Sunday, November 22, 2009

A Peculiar King: Sermon on Mark 14:1-9

About 388 years ago a large and motley group consisting of Plymouth colonists and Native Americans of the Wampanoag peoples, gathered together around tables. These tables groaned beneath the weight of a feast of waterfowl, cod, wild turkeys, eel, venison, pumpkins, Indian corn, onions, chestnuts and things we probably can’t even imagine. These people gathered to give thanks for a harvest—certainly not for the first time in human history, and not even for the first time on what would eventually be known as American soil. Nevertheless, their Thanksgiving gathering became iconic: it is the one we recall when we gather around our own groaning boards. And it is good for us to remember, on this day when our observance of Thanksgiving converges with that of the Reign of Christ, that the reason for the feast had to do with a particular group of people resenting the intrusion of a king in their lives.

The Pilgrims who settled at Plymouth were convinced that the Protestant Reformation had not gone far enough. Because they did not wish to be a part of a church that was far removed from their understanding of scripture, they became religious separatists, and because of their separatist views they attracted the wrath of King James I, and because they attracted his wrath, they found themselves, eventually, eating venison and eel on a very stony patch of beach on what would eventually be known as Cape Cod.

About 388 years ago, a group of people said, “Thanks be to God, we are rid of that king.”

The American psyche is no more comfortable at the thought of bowing to royalty today than our forbears were 388 years ago. Just this week our president was chastised in some quarters because he bowed deeply to the Emperor of Japan on a visit to that country. The word “groveling” was used. The argument was, Americans, especially American presidents, should not go around bowing to foreign rulers, foreign kings. We, as a nation, are so over kings.

About 1981 years ago, a motley group of people gathered around a table in Bethany, a village on the south-eastern slope of the Mount of Olives, about a mile and a half from Jerusalem. This table was in the home of one Simon the Leper, but Jesus knew lots of people in Bethany, including his friend Lazarus, and his sisters, Martha and Mary. Perhaps they were there. The table was groaning with… we know not what. Felafel? Fish? Figs? Hummus and pita bread? Wine, of course. And the motley group gathered, two days before the Passover. Perhaps it was a reunion… Jesus had just returned to Jerusalem, after a long journey with his friends. Perhaps he was giving thanks for the presence of those he loved around him in the midst of what he knew to be the last week of his life.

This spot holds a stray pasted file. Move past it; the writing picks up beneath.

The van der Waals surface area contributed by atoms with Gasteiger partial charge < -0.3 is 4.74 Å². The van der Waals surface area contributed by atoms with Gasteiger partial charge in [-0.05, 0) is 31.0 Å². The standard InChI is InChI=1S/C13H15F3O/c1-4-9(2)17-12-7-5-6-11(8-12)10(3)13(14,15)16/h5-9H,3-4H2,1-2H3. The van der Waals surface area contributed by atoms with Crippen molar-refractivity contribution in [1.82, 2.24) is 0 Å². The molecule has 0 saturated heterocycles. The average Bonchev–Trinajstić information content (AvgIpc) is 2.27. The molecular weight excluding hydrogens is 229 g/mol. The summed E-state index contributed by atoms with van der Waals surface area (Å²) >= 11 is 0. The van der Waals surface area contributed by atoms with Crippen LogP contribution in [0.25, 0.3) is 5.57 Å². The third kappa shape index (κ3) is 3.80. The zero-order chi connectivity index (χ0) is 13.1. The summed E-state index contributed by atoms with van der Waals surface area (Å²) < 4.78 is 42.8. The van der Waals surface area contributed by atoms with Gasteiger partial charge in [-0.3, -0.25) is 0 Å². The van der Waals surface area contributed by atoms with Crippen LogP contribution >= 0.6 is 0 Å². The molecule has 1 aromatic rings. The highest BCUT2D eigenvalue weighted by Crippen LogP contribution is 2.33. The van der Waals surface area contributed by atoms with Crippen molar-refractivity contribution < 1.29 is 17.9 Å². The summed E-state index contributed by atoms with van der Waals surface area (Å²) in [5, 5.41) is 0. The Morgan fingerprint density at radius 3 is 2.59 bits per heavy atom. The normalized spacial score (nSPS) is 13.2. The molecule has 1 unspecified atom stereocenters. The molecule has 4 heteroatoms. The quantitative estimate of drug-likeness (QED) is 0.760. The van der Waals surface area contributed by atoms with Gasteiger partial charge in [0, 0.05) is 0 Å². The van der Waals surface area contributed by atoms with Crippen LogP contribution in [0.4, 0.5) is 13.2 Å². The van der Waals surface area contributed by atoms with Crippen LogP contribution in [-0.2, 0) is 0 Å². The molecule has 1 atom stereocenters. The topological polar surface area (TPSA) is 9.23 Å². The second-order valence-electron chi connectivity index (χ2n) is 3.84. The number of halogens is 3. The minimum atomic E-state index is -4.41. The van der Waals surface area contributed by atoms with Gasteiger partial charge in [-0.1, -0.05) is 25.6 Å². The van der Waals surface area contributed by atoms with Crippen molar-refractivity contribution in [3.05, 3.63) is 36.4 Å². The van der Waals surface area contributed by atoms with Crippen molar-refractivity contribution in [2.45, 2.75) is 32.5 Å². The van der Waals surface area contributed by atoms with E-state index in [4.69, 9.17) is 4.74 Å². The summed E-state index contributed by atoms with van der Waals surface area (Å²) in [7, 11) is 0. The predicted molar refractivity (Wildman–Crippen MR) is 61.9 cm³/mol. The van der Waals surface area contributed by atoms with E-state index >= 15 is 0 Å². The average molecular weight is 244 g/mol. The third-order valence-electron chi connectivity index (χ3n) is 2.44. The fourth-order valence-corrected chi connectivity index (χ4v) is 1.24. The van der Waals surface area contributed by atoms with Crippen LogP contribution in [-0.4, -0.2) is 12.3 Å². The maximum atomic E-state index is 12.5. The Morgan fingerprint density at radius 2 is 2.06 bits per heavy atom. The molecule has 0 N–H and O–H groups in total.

As they sat at table—really, the idea that they “sat” is anachronistic; they would have reclined around the table, a low table, supported by cushions and rugs on the floor. As they reclined, then, a woman approached the table with an alabaster jar filled with costly perfume, oil of nard. Alabaster is a white material, a kind of stone, translucent when cut into thin sheets. It was highly valued in Jesus’ day as a material for perfume jars; one of the original meanings of the word may have been “vessel of the goddess.”

A woman approached Jesus, carrying an alabaster jar. We don’t know who the woman was, though Mary of Bethany is a good candidate. In another story, in the gospel of John, she is the woman with the oil of nard. The woman did not uncork the jar, or remove a wax seal. Rather, she broke the precious jar so that the even more precious oil might flow out of it and onto Jesus’ head. And by that bold and audacious action, the woman—whoever she was—sparked a debate among the dinner guests.

The intention of the woman was unmistakable. Everyone seated at that table would have understood anointing with oil as a sign that Jesus was being recognized as a king. But, curiously, those gathered that night were silent on that topic. No one said, “Hey, why did you just anoint Jesus king?” Instead, a debate ensued on the proper use of resources in providing assistance to those living in poverty.

A woman boldly walked up to Jesus and anointed him king. But that action made the dinner guests of Simon the Leper almost as uncomfortable as our president’s bow to Emperor Akihito made the folks at Fox News. Who wants a king? Who needs a king? In particular, who wants to bow to a king, to kneel before a king? Don’t we have more dignity than that? Aren’t we freer than that?

Mark’s gospel warns us from the very first chapter, with John the Baptist’s ecstatic proclamation: “The kingdom of God is at hand.” And he is talking about Jesus. There is something about Jesus that is going to usher in the very reign of God on earth. Jesus is the king he is talking about.